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  • Writer's pictureAnna Conrad

A Tool For Better Performance Reviews

If your company is like most, you are preparing to conduct annual performance reviews. These discussions may have tension and conflict and do more harm than good if managers aren't trained in coaching.

Make It About You

As you prepare for the conversation, remember to understand it as it relates to your Insights style. Be aware of your triggers, strengths, preferences, and shortcomings. This is half of each performance feedback conversation. It's the interaction, not necessarily the content, of the discussion that makes a difference.

Forget the Golden Rule

Personality styles and attitudes should influence the performance review conversation. If you want your conversation to go sideways, adhere to The Golden Rule: Treat others how I want to be treated. Instead, embrace The Platinum Rule: Treat others how they want to be treated. Use a communication assessment, such as Insights, to guide you in learning how people want to be treated.

Performance Feedback to Driver Styles

Someone with a dominant Driver style may have a strong personality and be driven by quick action. They may walk into the meeting with a defensive mindset and be argumentative if they feel like their status is threatened.

The key to a successful performance review discussion is knowing that dominant Driver styles always seek opportunities to advance. First, ask them what they need from you to be more successful. Then, after listening to them, ask if you can share items you believe will help them advance their career. Asking for permission before telling helps them feel they are in charge of the performance review, and you can give them your insights with little to no defensive behavior.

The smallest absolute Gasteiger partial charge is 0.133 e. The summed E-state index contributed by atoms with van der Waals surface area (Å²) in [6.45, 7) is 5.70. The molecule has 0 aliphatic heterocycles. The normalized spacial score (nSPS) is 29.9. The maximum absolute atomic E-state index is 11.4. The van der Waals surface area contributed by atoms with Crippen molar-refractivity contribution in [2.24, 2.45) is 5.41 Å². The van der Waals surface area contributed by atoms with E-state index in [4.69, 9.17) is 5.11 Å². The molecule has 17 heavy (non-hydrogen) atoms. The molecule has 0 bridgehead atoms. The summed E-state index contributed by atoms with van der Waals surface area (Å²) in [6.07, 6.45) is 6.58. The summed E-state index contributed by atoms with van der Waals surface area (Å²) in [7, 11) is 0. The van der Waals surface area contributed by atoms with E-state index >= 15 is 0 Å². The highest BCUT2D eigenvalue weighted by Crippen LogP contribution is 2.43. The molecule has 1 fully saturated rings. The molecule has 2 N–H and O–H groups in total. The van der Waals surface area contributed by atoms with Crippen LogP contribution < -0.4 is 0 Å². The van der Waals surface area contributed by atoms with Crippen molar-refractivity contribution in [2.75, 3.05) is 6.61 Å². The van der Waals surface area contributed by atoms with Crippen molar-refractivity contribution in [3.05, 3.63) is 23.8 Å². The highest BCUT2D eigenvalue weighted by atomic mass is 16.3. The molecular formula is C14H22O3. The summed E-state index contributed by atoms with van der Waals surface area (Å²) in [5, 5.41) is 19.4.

Performance Feedback to Expressive Styles

The Expressive style’s greatest fear is rejection so they may approach the performance review with dread. Constructive feedback may be seen as a big rejection sandwich, no matter how good you say about them.

Begin the conversation by acknowledging their contributions, achievements, and energy. After you ask – and listen to - what they need to be successful, ask if they want to change anything about their performance or how they show up. Listen, affirm, and ask how you can help with that change. Unless there is a severe performance issue (which shouldn't have waited until the annual review), thank them for their hard work and go to lunch. No rejection sandwich was served today!

Performance Feedback to Amiable Styles

Everything was going along fine, and the Amiable styles wanted it to stay that way. Someone with a dominant Amiable style may understand that changes will be needed after the performance review. This may cause discomfort to them, as they may fear change.

Like the dominant Expressive style, they dislike conflict. The difference is that the Amiable style likes routines. Because of this, talk about the changes needed as building small habits, not an entirely new way. Focusing on the safety of new practices will help them look past the fear of change and allow them to stretch themselves.

Performance Feedback to Analytical Styles

Finally, someone with a dominant Analytical style may fear criticism, which is how they view the performance review discussion.

They also love details. When you provide their contributions, be sure to have great detail. Realize they will come prepared with data to disprove performance suggestions they disagree with and that they are their worst critics.

As with the other styles, begin by asking them what they’d like to improve in their job performance. In true, high-standard, self-critical fashion, they will probably list more than enough growth opportunities. At that point, your job is to help narrow their focus to one to two performance improvements.

Last Thought

Remember to frame each performance review conversation around the opportunity for advancement. From there, work with each personality style’s desires to create a positive performance review that will energize them for the coming year.

Contact us at to learn about Insights and how it can benefit you, your team, and your organization.


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